Tuesday, April 24, 2012 at 3:30 p.m.
I'll admit I don't give a ton of thought to the state of drive-thru restaurants (they're quick, they're cheap, they're making us all obese--what more is there?), but one team of consultants has been watching them slowly become food-industry dinosaurs. Ohio-based Big Red Rooster, a "multidimensional brand experience firm" with clients such as Five Guys Burgers and Fries and White Castle, has found that while drive-thrus (aka "quick service restaurants") have become more efficient over the last four decades, their "impersonal, drive-around-back experience" has remained the same.
"Minimizing visual barriers between drive-thru guests and staff creates opportunities for face-to-face interaction. Incorporating video will increase engagement and humanize the experience."
Sorry, but I don't really need face-time with the pimply high schooler who's quietly judging the mess on my front seat. To me, driving through a fast-food joint strangely feels like the Walk of Shame--you hide your face and try to get the hell out out of there with as little human interaction as possible.
"Open-view windows give drive-thru guests a better look inside. Allowing them to see signs of life, such as the cook staff in action, builds trust."
Yeah, I really don't need to see how Flaming Hot Cheetos were inserted into my burrito. I know it ain't pretty and I'm okay with that.
"Smartphone technology can enable preorder/prepay capabilities, support loyalty programs and store menu preferences, creating a customized experience."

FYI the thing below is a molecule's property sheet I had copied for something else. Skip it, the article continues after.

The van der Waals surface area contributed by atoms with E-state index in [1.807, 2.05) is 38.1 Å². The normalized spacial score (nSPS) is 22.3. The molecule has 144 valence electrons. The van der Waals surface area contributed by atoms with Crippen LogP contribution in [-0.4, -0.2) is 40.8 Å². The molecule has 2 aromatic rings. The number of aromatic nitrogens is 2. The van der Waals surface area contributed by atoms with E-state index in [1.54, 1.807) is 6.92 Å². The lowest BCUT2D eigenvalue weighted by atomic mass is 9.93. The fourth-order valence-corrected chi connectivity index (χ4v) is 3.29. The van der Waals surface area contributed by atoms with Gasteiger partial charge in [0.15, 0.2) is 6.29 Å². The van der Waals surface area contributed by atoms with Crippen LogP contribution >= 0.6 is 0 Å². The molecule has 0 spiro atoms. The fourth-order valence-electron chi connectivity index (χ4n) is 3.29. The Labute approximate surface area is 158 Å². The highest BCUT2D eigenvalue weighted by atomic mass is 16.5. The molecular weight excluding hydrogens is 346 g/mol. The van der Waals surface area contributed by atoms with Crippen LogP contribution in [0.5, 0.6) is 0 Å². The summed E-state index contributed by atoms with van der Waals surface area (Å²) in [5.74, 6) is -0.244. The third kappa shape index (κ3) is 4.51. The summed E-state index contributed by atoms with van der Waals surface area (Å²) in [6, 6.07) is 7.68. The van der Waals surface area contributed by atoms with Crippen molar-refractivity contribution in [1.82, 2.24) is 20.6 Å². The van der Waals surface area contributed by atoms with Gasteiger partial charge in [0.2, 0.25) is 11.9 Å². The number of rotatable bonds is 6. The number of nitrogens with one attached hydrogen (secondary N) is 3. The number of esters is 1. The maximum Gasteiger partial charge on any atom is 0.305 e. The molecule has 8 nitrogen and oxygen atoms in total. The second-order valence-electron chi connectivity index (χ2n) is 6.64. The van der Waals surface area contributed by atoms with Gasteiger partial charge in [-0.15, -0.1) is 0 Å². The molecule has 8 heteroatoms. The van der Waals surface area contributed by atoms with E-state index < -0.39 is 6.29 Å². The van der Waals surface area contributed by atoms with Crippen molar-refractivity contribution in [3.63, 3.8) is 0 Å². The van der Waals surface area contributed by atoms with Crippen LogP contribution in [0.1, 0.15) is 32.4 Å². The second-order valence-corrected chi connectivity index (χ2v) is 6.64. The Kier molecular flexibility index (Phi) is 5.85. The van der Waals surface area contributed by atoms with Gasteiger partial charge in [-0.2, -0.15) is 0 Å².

Okay, sure, why not?
"On-the-go drive-thru guests prefer to stay in their automobiles and get back on the road. Auto-friendly packaging, such as lap trays or containers that fit into standard cup holders, makes unwrapping, securing and eating food easier."
Sigh. This is what society has come to and there's no turning back. Ah, well. Bring on the lap trays!
"[Restaurants] can retain guests through designated 'park and eat' spaces. Extending WiFi into the parking lot, providing a branded radio station or offering guest-controlled television screens enhance the experience."
WiFi in the parking lot? I sometimes work in the field, so I'll take it. As for branded radio or TV stations? You mean, creepy special messages from Ronald McDonald? No thanks.
"A vending machine filled with on-the-go items, such as stain removers or gum, showcases that restaurants understand mobile diners' needs."
"Walkup windows can accommodate on-the-go walking and biking guests, and bike racks provide added convenience."
Wait, do people who walk and bike eat fast food?
"Providing electric car charging stations and placing recycling receptacles along the drive-thru path highlight environmental consciousness."
Again, probably not the target audience of drive-thru restaurants.